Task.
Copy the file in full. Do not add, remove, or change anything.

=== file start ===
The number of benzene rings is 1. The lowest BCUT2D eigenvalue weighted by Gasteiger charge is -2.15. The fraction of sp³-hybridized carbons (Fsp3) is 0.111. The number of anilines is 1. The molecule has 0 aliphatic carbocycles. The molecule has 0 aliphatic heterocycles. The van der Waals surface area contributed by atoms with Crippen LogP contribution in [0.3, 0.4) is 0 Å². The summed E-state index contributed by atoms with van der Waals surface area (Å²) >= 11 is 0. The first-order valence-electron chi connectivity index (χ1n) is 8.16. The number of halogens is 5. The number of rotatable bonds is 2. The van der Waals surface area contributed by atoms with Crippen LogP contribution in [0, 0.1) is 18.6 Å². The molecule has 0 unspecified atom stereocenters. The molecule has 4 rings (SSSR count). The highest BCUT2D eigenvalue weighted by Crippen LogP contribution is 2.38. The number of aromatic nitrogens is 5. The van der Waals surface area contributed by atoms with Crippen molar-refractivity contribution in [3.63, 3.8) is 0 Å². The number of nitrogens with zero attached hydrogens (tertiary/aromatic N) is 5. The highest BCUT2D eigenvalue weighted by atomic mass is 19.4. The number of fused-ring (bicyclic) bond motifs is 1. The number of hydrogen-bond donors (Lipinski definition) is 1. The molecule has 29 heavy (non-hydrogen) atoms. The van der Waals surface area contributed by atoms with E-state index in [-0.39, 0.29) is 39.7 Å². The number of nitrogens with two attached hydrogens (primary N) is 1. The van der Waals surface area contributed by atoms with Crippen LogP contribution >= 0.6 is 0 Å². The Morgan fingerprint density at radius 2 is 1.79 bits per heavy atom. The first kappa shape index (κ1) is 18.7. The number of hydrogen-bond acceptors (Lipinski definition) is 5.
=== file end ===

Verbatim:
The number of benzene rings is 1. The lowest BCUT2D eigenvalue weighted by Gasteiger charge is -2.15. The fraction of sp³-hybridized carbons (Fsp3) is 0.111. The number of anilines is 1. The molecule has 0 aliphatic carbocycles. The molecule has 0 aliphatic heterocycles. The van der Waals surface area contributed by atoms with Crippen LogP contribution in [0.3, 0.4) is 0 Å². The summed E-state index contributed by atoms with van der Waals surface area (Å²) >= 11 is 0. The first-order valence-electron chi connectivity index (χ1n) is 8.16. The number of halogens is 5. The number of rotatable bonds is 2. The van der Waals surface area contributed by atoms with Crippen LogP contribution in [0, 0.1) is 18.6 Å². The molecule has 0 unspecified atom stereocenters. The molecule has 4 rings (SSSR count). The highest BCUT2D eigenvalue weighted by Crippen LogP contribution is 2.38. The number of aromatic nitrogens is 5. The van der Waals surface area contributed by atoms with Crippen molar-refractivity contribution in [3.63, 3.8) is 0 Å². The number of nitrogens with zero attached hydrogens (tertiary/aromatic N) is 5. The highest BCUT2D eigenvalue weighted by atomic mass is 19.4. The number of fused-ring (bicyclic) bond motifs is 1. The number of hydrogen-bond donors (Lipinski definition) is 1. The molecule has 29 heavy (non-hydrogen) atoms. The van der Waals surface area contributed by atoms with E-state index in [-0.39, 0.29) is 39.7 Å². The number of nitrogens with two attached hydrogens (primary N) is 1. The van der Waals surface area contributed by atoms with Crippen LogP contribution >= 0.6 is 0 Å². The Morgan fingerprint density at radius 2 is 1.79 bits per heavy atom. The first kappa shape index (κ1) is 18.7. The number of hydrogen-bond acceptors (Lipinski definition) is 5.